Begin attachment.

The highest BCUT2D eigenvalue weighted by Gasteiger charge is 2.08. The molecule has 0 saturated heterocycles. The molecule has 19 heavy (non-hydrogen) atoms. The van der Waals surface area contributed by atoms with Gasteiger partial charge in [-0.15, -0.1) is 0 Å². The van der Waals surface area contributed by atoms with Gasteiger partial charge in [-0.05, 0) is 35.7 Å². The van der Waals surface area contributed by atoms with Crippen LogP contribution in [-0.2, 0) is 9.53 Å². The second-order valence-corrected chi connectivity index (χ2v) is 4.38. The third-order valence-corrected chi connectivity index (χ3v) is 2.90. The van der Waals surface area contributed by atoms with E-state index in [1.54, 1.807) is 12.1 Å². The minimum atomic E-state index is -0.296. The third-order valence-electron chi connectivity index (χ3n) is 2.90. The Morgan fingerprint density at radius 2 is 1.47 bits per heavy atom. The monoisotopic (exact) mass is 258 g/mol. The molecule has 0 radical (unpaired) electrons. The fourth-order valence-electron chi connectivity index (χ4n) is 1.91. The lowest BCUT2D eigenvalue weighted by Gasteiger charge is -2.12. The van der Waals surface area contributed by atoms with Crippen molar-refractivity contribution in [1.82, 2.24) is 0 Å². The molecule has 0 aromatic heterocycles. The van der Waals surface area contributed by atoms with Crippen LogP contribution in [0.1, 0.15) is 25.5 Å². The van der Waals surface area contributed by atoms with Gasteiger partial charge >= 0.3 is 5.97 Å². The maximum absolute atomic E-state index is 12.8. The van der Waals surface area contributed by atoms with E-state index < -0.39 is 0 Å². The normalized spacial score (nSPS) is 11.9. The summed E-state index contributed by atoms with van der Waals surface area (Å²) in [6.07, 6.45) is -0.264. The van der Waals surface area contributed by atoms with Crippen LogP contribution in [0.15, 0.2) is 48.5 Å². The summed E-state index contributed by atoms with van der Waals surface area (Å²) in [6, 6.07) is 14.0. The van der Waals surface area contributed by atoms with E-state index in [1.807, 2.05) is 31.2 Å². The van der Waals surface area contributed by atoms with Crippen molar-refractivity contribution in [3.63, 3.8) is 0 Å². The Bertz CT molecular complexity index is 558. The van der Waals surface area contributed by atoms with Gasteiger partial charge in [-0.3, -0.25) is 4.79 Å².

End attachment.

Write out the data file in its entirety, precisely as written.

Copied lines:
The highest BCUT2D eigenvalue weighted by Gasteiger charge is 2.08. The molecule has 0 saturated heterocycles. The molecule has 19 heavy (non-hydrogen) atoms. The van der Waals surface area contributed by atoms with Gasteiger partial charge in [-0.15, -0.1) is 0 Å². The van der Waals surface area contributed by atoms with Gasteiger partial charge in [-0.05, 0) is 35.7 Å². The van der Waals surface area contributed by atoms with Crippen LogP contribution in [-0.2, 0) is 9.53 Å². The second-order valence-corrected chi connectivity index (χ2v) is 4.38. The third-order valence-corrected chi connectivity index (χ3v) is 2.90. The van der Waals surface area contributed by atoms with E-state index in [1.54, 1.807) is 12.1 Å². The minimum atomic E-state index is -0.296. The third-order valence-electron chi connectivity index (χ3n) is 2.90. The Morgan fingerprint density at radius 2 is 1.47 bits per heavy atom. The monoisotopic (exact) mass is 258 g/mol. The molecule has 0 radical (unpaired) electrons. The fourth-order valence-electron chi connectivity index (χ4n) is 1.91. The lowest BCUT2D eigenvalue weighted by Gasteiger charge is -2.12. The van der Waals surface area contributed by atoms with Crippen molar-refractivity contribution in [1.82, 2.24) is 0 Å². The molecule has 0 aromatic heterocycles. The van der Waals surface area contributed by atoms with Crippen LogP contribution in [0.1, 0.15) is 25.5 Å². The van der Waals surface area contributed by atoms with Gasteiger partial charge >= 0.3 is 5.97 Å². The maximum absolute atomic E-state index is 12.8. The van der Waals surface area contributed by atoms with E-state index < -0.39 is 0 Å². The normalized spacial score (nSPS) is 11.9. The summed E-state index contributed by atoms with van der Waals surface area (Å²) in [6.07, 6.45) is -0.264. The van der Waals surface area contributed by atoms with Crippen LogP contribution in [0.15, 0.2) is 48.5 Å². The summed E-state index contributed by atoms with van der Waals surface area (Å²) in [6, 6.07) is 14.0. The van der Waals surface area contributed by atoms with E-state index in [1.807, 2.05) is 31.2 Å². The van der Waals surface area contributed by atoms with Crippen molar-refractivity contribution in [3.63, 3.8) is 0 Å². The Bertz CT molecular complexity index is 558. The van der Waals surface area contributed by atoms with Gasteiger partial charge in [-0.3, -0.25) is 4.79 Å².